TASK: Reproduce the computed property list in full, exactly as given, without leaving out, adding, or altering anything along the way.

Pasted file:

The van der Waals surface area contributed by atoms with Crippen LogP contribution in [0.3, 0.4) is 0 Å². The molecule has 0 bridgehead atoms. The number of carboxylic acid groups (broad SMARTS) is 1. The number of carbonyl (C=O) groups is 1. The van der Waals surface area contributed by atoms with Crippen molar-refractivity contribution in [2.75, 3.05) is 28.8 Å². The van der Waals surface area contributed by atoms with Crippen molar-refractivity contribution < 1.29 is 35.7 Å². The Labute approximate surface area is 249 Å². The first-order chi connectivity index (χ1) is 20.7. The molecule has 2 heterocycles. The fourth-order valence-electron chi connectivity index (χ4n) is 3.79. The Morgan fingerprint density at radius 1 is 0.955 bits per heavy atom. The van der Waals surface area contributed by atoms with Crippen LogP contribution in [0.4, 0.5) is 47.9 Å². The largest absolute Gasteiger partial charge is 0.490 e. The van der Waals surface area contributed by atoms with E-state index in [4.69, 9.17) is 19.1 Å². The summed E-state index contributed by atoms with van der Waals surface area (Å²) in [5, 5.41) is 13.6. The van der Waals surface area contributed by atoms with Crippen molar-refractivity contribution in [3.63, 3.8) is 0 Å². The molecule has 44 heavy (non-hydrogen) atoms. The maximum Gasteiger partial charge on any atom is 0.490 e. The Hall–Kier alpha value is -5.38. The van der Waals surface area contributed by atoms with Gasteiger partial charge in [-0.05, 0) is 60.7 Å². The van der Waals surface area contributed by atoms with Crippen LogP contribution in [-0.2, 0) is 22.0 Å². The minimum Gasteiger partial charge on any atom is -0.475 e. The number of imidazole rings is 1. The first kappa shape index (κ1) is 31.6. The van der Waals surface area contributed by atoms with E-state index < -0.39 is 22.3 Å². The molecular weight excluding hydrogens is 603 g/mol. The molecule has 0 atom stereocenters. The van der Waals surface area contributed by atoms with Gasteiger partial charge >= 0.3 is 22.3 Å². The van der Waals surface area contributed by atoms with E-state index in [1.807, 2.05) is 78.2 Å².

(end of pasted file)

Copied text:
The van der Waals surface area contributed by atoms with Crippen LogP contribution in [0.3, 0.4) is 0 Å². The molecule has 0 bridgehead atoms. The number of carboxylic acid groups (broad SMARTS) is 1. The number of carbonyl (C=O) groups is 1. The van der Waals surface area contributed by atoms with Crippen molar-refractivity contribution in [2.75, 3.05) is 28.8 Å². The van der Waals surface area contributed by atoms with Crippen molar-refractivity contribution < 1.29 is 35.7 Å². The Labute approximate surface area is 249 Å². The first-order chi connectivity index (χ1) is 20.7. The molecule has 2 heterocycles. The fourth-order valence-electron chi connectivity index (χ4n) is 3.79. The Morgan fingerprint density at radius 1 is 0.955 bits per heavy atom. The van der Waals surface area contributed by atoms with Crippen LogP contribution in [0.4, 0.5) is 47.9 Å². The largest absolute Gasteiger partial charge is 0.490 e. The van der Waals surface area contributed by atoms with E-state index in [4.69, 9.17) is 19.1 Å². The summed E-state index contributed by atoms with van der Waals surface area (Å²) in [5, 5.41) is 13.6. The van der Waals surface area contributed by atoms with Crippen molar-refractivity contribution in [3.63, 3.8) is 0 Å². The molecule has 44 heavy (non-hydrogen) atoms. The maximum Gasteiger partial charge on any atom is 0.490 e. The Hall–Kier alpha value is -5.38. The van der Waals surface area contributed by atoms with Gasteiger partial charge in [-0.05, 0) is 60.7 Å². The van der Waals surface area contributed by atoms with Crippen LogP contribution in [-0.2, 0) is 22.0 Å². The minimum Gasteiger partial charge on any atom is -0.475 e. The number of imidazole rings is 1. The first kappa shape index (κ1) is 31.6. The van der Waals surface area contributed by atoms with E-state index < -0.39 is 22.3 Å². The molecular weight excluding hydrogens is 603 g/mol. The molecule has 0 atom stereocenters. The van der Waals surface area contributed by atoms with Gasteiger partial charge >= 0.3 is 22.3 Å². The van der Waals surface area contributed by atoms with E-state index in [1.807, 2.05) is 78.2 Å².